Although it is well recognized that alcohol abuse impairs alveolar macrophage immune function and renders patients susceptible to pneumonia, the mechanisms are incompletely understood. Alveolar macrophage maturation and function requires priming by GM-CSF, which is produced and secreted into the alveolar space by the alveolar epithelium. In this study, we determined that although chronic ethanol ingestion (6 wk) in rats had no effect on GM-CSF expression within the alveolar space, it significantly decreased membrane expression of the GM-CSF receptor in alveolar macrophages. In parallel, ethanol ingestion decreased cellular expression and nuclear binding of PU.1, the master transcription factor that activates GM-CSF-dependent macrophage functions. Furthermore, treatment of ethanol-fed rats in vivo with rGM-CSF via the upper airway restored GM-CSF receptor membrane expression as well as PU.1 protein expression and nuclear binding in alveolar macrophages. Importantly, GM-CSF treatment also restored alveolar macrophage function in ethanol-fed rats, as reflected by endotoxin-stimulated release of TNF-α and bacterial phagocytosis. We conclude that ethanol ingestion dampens alveolar macrophage immune function by decreasing GM-CSF receptor expression and downstream PU.1 nuclear binding and that these chronic defects can be reversed relatively quickly with rGM-CSF treatment in vivo.
For over a century, alcohol abuse has been well recognized as a significant risk factor for serious pulmonary infections. For example, alcoholic patients are at increased risk for infection with necrotizing Gram-negative pathogens such as Klebsiella pneumoniae (1) or to develop bacteremia and shock from typical pathogens, most notably Streptococcus pneumoniae (2). The mechanisms by which alcohol abuse increases the risk of pneumonia are likely multiple and include increased risk of aspiration of oropharyngeal flora, decreased mucociliary clearance of bacterial pathogens from the upper airway, and impaired pulmonary host defenses. Perhaps the most prominent effects on host defense involve the alveolar macrophage, the first cellular line of defense against pathogens within the lower airways. In experimental models, chronic ethanol ingestion suppresses chemokine responses and pathogen clearance from the airways (3, 4, 5, 6, 7, 8, 9) and impairs alveolar macrophage innate immunity, including phagocytic function and IL-12 secretion in response to endotoxin (10). Such studies support the evolving recognition that alcohol abuse has specific effects on innate immune function within the lower airways and that the increased risk of pneumonia in these patients cannot be ascribed solely to factors such as malnutrition, aspiration, or poor oral hygiene. However, the precise mechanisms by which chronic ethanol ingestion impairs alveolar macrophage function are poorly understood.
Within the alveolar space, relatively undifferentiated circulating monocytes are recruited and undergo terminal maturation and differentiation into alveolar macrophages in response to stimulation by GM-CSF. GM-CSF is a 23-kDa protein that was originally isolated from mouse lung extracts but was named because of its potent effects on bone marrow development (fully reviewed in Ref.11). However, when a GM-CSF knockout mouse was constructed a little more than a decade ago, the phenotype was unexpected (12). Specifically, the absence of GM-CSF expression had no discernible effect on hematopoiesis. However, the mice developed a severe pulmonary phenotype that closely resembled pulmonary alveolar proteinosis (PAP)3 in humans. Insights from the mouse studies ultimately led to the recognition that most patients with PAP have acquired Abs to GM-CSF that neutralize the protein within the alveolar space and prevent binding to its receptor on the alveolar macrophage membrane (13). Although PAP was first described based on the accumulation of surfactant proteins and phospholipids within the alveolar space, we now recognize that it is due to global defects in GM-CSF-dependent alveolar macrophage function that include impaired surfactant recycling, as well as depressed innate immune functions (13). Therefore, patients with PAP have an acquired, functional deficiency in GM-CSF (as opposed to a genetic mutation) that produces alveolar macrophage dysfunction. With this background, we hypothesized that alcohol-mediated suppression of alveolar macrophage function could involve a functional defect in GM-CSF expression and/or signaling within the alveolar space.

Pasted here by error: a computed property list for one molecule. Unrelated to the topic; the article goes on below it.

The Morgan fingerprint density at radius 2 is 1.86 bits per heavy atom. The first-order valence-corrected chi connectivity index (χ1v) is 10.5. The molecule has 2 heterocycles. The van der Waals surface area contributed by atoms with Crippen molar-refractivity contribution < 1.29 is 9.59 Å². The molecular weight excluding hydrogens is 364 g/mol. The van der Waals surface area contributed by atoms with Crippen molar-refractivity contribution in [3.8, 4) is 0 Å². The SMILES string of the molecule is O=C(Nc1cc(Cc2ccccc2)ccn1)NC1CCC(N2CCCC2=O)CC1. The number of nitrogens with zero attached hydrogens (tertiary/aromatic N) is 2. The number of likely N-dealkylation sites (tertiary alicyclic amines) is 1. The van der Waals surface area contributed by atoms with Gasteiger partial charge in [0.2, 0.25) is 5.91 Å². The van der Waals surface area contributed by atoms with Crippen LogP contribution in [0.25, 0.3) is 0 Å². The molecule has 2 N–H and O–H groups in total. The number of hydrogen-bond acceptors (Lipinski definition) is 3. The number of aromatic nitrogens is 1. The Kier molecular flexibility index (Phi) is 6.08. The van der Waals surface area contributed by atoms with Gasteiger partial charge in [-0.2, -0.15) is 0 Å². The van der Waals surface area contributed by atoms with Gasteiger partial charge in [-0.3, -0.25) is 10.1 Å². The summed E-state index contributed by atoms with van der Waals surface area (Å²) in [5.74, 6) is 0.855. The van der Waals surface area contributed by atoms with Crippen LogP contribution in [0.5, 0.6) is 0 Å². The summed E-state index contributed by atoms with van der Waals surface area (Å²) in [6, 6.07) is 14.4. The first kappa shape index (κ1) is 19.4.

GM-CSF is produced by the alveolar epithelium and binds to specific GM-CSF receptors on the plasma membrane of the alveolar macrophage and thereby activates an intracellular signaling pathway that ultimately leads to expression and nuclear binding of the transcription factor PU.1 (13). PU.1 is a member of the ETS family of transcription factors previously identified as a master transcription factor in the proliferation and differentiation of myeloid cells (14), and its expression is lost in alveolar macrophages both in patients with PAP and in GM-CSF knockout mice (11, 15). Lung-specific transgenic expression of GM-CSF in the type II cells of these mice restores PU.1 expression and normalizes alveolar macrophage function (16). In fact, constitutive expression of PU.1 in alveolar macrophages of GM-CSF-deficient mice by transfection with a PU.1-containing vector completely normalizes alveolar macrophage function (17), confirming the critical role for PU.1 in GM-CSF signal transduction. Thus, GM-CSF-dependent expression of PU.1 appears to be absolutely required for terminal maturation and function of the alveolar macrophage. However, to our knowledge, the effects of ethanol ingestion on GM-CSF expression and/or signaling to the alveolar macrophage within the alveolar space have not been examined. Therefore, we examined GM-CSF expression and key elements of its signaling, namely GM-CSF receptor expression and PU.1 expression, in our rat model of chronic ethanol ingestion. We then determined the effects of rGM-CSF treatment in vivo on restoring GM-CSF signal responsiveness, as well as innate immune function, in the alveolar macrophages of ethanol-fed rats.